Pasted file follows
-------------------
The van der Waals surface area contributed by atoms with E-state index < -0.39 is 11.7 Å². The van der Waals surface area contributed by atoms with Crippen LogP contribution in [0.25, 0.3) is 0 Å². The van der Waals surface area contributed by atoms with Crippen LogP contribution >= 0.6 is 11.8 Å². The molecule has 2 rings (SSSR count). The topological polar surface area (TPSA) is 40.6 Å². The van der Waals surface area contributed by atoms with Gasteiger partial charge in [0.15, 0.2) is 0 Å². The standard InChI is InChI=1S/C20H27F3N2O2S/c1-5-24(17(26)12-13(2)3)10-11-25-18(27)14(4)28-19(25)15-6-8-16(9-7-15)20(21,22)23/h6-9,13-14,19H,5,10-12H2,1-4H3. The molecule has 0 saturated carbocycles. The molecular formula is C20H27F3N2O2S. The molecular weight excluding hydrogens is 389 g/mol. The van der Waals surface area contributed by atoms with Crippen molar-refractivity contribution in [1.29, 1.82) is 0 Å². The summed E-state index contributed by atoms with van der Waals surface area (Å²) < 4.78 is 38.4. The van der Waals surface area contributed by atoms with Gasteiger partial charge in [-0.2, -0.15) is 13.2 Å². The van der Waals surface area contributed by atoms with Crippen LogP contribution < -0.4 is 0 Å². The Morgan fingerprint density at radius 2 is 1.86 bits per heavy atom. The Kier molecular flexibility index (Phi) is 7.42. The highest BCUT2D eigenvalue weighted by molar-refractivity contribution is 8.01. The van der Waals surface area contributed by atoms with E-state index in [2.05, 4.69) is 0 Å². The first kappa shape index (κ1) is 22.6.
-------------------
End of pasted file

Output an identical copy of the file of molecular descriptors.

The van der Waals surface area contributed by atoms with E-state index < -0.39 is 11.7 Å². The van der Waals surface area contributed by atoms with Crippen LogP contribution in [0.25, 0.3) is 0 Å². The van der Waals surface area contributed by atoms with Crippen LogP contribution >= 0.6 is 11.8 Å². The molecule has 2 rings (SSSR count). The topological polar surface area (TPSA) is 40.6 Å². The van der Waals surface area contributed by atoms with Gasteiger partial charge in [0.15, 0.2) is 0 Å². The standard InChI is InChI=1S/C20H27F3N2O2S/c1-5-24(17(26)12-13(2)3)10-11-25-18(27)14(4)28-19(25)15-6-8-16(9-7-15)20(21,22)23/h6-9,13-14,19H,5,10-12H2,1-4H3. The molecule has 0 saturated carbocycles. The molecular formula is C20H27F3N2O2S. The molecular weight excluding hydrogens is 389 g/mol. The van der Waals surface area contributed by atoms with Crippen molar-refractivity contribution in [1.29, 1.82) is 0 Å². The summed E-state index contributed by atoms with van der Waals surface area (Å²) < 4.78 is 38.4. The van der Waals surface area contributed by atoms with Gasteiger partial charge in [-0.2, -0.15) is 13.2 Å². The van der Waals surface area contributed by atoms with Crippen LogP contribution < -0.4 is 0 Å². The Morgan fingerprint density at radius 2 is 1.86 bits per heavy atom. The Kier molecular flexibility index (Phi) is 7.42. The highest BCUT2D eigenvalue weighted by molar-refractivity contribution is 8.01. The van der Waals surface area contributed by atoms with E-state index in [2.05, 4.69) is 0 Å². The first kappa shape index (κ1) is 22.6.